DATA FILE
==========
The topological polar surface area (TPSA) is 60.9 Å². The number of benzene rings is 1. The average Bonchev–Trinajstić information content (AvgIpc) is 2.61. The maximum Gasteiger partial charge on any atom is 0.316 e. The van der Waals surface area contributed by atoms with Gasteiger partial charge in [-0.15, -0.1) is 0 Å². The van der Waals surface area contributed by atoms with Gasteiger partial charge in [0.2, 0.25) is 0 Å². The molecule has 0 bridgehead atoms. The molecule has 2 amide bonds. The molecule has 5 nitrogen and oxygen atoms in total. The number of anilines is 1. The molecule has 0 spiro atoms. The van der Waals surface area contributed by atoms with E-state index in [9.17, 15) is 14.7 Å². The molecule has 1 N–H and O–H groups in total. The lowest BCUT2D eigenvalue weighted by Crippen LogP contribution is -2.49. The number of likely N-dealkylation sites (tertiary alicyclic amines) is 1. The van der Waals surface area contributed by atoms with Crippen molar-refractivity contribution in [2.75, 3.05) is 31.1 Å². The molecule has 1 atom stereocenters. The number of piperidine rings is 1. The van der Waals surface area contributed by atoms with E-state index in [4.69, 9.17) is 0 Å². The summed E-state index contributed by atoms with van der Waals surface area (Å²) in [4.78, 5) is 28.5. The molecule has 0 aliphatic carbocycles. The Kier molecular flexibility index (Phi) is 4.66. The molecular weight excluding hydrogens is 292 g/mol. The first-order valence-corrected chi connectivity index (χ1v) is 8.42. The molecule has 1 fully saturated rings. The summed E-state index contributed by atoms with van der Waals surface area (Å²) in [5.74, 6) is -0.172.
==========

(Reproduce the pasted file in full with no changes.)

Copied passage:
The topological polar surface area (TPSA) is 60.9 Å². The number of benzene rings is 1. The average Bonchev–Trinajstić information content (AvgIpc) is 2.61. The maximum Gasteiger partial charge on any atom is 0.316 e. The van der Waals surface area contributed by atoms with Gasteiger partial charge in [-0.15, -0.1) is 0 Å². The van der Waals surface area contributed by atoms with Gasteiger partial charge in [0.2, 0.25) is 0 Å². The molecule has 0 bridgehead atoms. The molecule has 2 amide bonds. The molecule has 5 nitrogen and oxygen atoms in total. The number of anilines is 1. The molecule has 0 spiro atoms. The van der Waals surface area contributed by atoms with E-state index in [9.17, 15) is 14.7 Å². The molecule has 1 N–H and O–H groups in total. The lowest BCUT2D eigenvalue weighted by Crippen LogP contribution is -2.49. The number of likely N-dealkylation sites (tertiary alicyclic amines) is 1. The van der Waals surface area contributed by atoms with Crippen molar-refractivity contribution in [2.75, 3.05) is 31.1 Å². The molecule has 1 atom stereocenters. The number of piperidine rings is 1. The van der Waals surface area contributed by atoms with E-state index in [4.69, 9.17) is 0 Å². The summed E-state index contributed by atoms with van der Waals surface area (Å²) in [4.78, 5) is 28.5. The molecule has 0 aliphatic carbocycles. The Kier molecular flexibility index (Phi) is 4.66. The molecular weight excluding hydrogens is 292 g/mol. The first-order valence-corrected chi connectivity index (χ1v) is 8.42. The molecule has 1 fully saturated rings. The summed E-state index contributed by atoms with van der Waals surface area (Å²) in [5.74, 6) is -0.172.